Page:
[26 May 2011]
Nuri Bilge Ceylan’s Bir zamanlar Anadolu’da (Once Upon a Time in Anatolia) leaves a lot unsaid, literally. For most of the film, which is more than two and a half hours long, a prosecutor, doctor, suspects, and cops are driving around in rural Anatolia, all looking for a corpse. We follow them in a car, from one hill to another, to yet another false burial site, always seated the same order in the car, with the suspects in the back and the prosecutor, Nusret (Taner Birsel), in charge. The film, co-winner of this year’s Grand Prix at Cannes, effectively conveys the monotonous search, the uniform Anatolian landscape, and the interminable journey.
In Ceylan’s previous film, Üç maymun (Three Monkeys), which won Cannes’ Best Director Award in 2008, a family fell apart in silence. Here, too, a sense of despair slowly creeps in without anyone having to declare it. At one point, the group is stranded in a small village. The lights go out and they sit in the dark, while the mayor’s daughter serves them drinks. Her youth and beauty become another cause for despondency: she will likely fade into obscurity in this forsaken place. Only a few moments of levity punctuate this hopelessness, as when Nusret likens the victim to Clark Gable in the official report, and claims he looks like Gable himself. Or when it turns out the cops have forgotten to bring a body bag, and have to hog-tie the corpse to fit it in the car.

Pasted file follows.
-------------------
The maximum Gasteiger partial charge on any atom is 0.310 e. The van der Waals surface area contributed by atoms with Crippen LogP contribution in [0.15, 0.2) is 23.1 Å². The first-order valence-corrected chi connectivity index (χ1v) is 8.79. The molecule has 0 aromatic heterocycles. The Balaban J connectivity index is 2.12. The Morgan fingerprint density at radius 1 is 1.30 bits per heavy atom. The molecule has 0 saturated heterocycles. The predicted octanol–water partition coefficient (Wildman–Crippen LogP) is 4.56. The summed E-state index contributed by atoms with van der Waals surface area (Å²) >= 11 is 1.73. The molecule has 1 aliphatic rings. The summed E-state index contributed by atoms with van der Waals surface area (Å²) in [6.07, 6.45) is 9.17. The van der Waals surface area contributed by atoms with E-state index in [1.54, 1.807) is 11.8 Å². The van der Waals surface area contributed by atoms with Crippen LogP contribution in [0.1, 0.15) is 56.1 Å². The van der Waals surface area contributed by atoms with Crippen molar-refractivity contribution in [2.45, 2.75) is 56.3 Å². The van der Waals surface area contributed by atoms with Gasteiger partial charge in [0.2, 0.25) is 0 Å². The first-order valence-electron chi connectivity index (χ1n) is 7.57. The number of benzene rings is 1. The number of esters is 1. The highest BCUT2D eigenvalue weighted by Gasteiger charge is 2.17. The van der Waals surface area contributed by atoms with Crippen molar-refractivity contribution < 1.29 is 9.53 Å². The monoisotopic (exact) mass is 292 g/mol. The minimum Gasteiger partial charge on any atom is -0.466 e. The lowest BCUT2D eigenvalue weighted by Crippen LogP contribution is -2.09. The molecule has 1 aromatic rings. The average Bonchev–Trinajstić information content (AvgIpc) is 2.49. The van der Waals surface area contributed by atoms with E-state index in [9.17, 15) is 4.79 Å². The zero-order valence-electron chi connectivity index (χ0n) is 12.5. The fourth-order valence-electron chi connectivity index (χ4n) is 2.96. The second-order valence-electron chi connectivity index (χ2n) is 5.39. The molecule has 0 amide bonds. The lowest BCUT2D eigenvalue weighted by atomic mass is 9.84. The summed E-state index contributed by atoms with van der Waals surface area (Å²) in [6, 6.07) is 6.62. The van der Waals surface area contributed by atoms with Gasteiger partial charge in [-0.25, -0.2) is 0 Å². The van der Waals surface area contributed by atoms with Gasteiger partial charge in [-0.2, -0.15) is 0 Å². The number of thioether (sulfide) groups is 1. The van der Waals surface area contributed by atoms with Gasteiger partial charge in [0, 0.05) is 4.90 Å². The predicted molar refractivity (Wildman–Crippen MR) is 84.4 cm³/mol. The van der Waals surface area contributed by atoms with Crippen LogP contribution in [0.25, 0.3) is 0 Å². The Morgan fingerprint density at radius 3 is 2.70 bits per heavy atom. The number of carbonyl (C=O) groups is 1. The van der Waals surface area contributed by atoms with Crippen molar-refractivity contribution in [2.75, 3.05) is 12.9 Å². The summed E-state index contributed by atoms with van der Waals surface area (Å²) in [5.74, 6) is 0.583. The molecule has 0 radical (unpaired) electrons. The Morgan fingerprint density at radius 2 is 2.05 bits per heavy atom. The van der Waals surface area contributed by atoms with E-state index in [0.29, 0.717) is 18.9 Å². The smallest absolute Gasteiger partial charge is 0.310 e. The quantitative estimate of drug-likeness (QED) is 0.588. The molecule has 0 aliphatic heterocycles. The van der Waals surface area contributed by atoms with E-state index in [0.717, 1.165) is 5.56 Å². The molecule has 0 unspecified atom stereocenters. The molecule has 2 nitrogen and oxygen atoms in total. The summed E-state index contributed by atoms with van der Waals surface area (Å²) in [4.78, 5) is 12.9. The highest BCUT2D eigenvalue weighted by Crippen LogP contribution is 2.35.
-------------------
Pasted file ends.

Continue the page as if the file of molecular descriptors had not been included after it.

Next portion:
The glacial pace and the long pauses, which prompted some spectators to check their watches, are indispensable for building Once Upon a Time‘s somber mood. Slowly, in a few brief conversations taking place almost half an hour apart from one another, two story arcs emerge. The suspect, Kenan (Firat Tanis), tearfully asks the cop, Commissar Naci (Yilmaz Erdogan), to take care of his child. Nusret recalls a woman who knew she would die after giving birth to her baby; the doctor, Cemal (Muhammet Uzuner), suspects suicide. By the time the film is over, these personal stories become more heartbreaking than the benighted environment in which they took place.
Once Upon a Time in Anatolia
Jean-Pierre and Luc Dardenne’s Le Gamin au vélo (The Kid with a Bike), is the other co-winner of Grand Prix. It focuses on Cyril (Thomas Doret), a 12-year-old orphan who throws himself fully into any endeavor, whether criminal or personal. Wes (Egon Di Mateo), a bad boy in the neighborhood whom Cyril admires, gives him a nickname “Pit Bull” for his tenacity and ferocity in defending his bike from a teenage thief.
Cyril has run away from an orphanage to find his father, Guy (Jérémie Rénier, here in his fourth film with the Dardennes). Against all evidence, the boy believes his father can do no wrong, that he wouldn’t leave him in an orphanage or refuse to see him. As Cyril looks for his father, he comes across Samantha (Cecile de France) instead. A hairdresser who chooses to take care of him, she’s something of a mystery: the film offers no explanation for her decision to look after Cyril, only shows that she’s of an infinite patience and devotion to a boy she barely knows. She helps him to find his father, she buys back his bike for him, and she fights to keep him from running with the bad kids even at the expense of being stabbed.
Samantha’s calm is a counterpoint to Cyril’s constant anger. In contrast to both, Guy is indifferent. When the boy travels across town to a restaurant where his father works to offer him some money he’s just stolen, Guy worries that he’ll be held responsible for the theft and chases Cyril away.
The Dardennes, who have had eight films selected for Cannes and have won two Palmes d’Or (Rosetta in 1999 and L’Enfant in 2005), typically find in their complicated, downtrodden subjects an unlikely kind of hope. Samantha, who wins over the boy despite his love for his father and his infatuation with Wes, embodies that hope here, even if she seems too good to be true.
The Kid with a Bike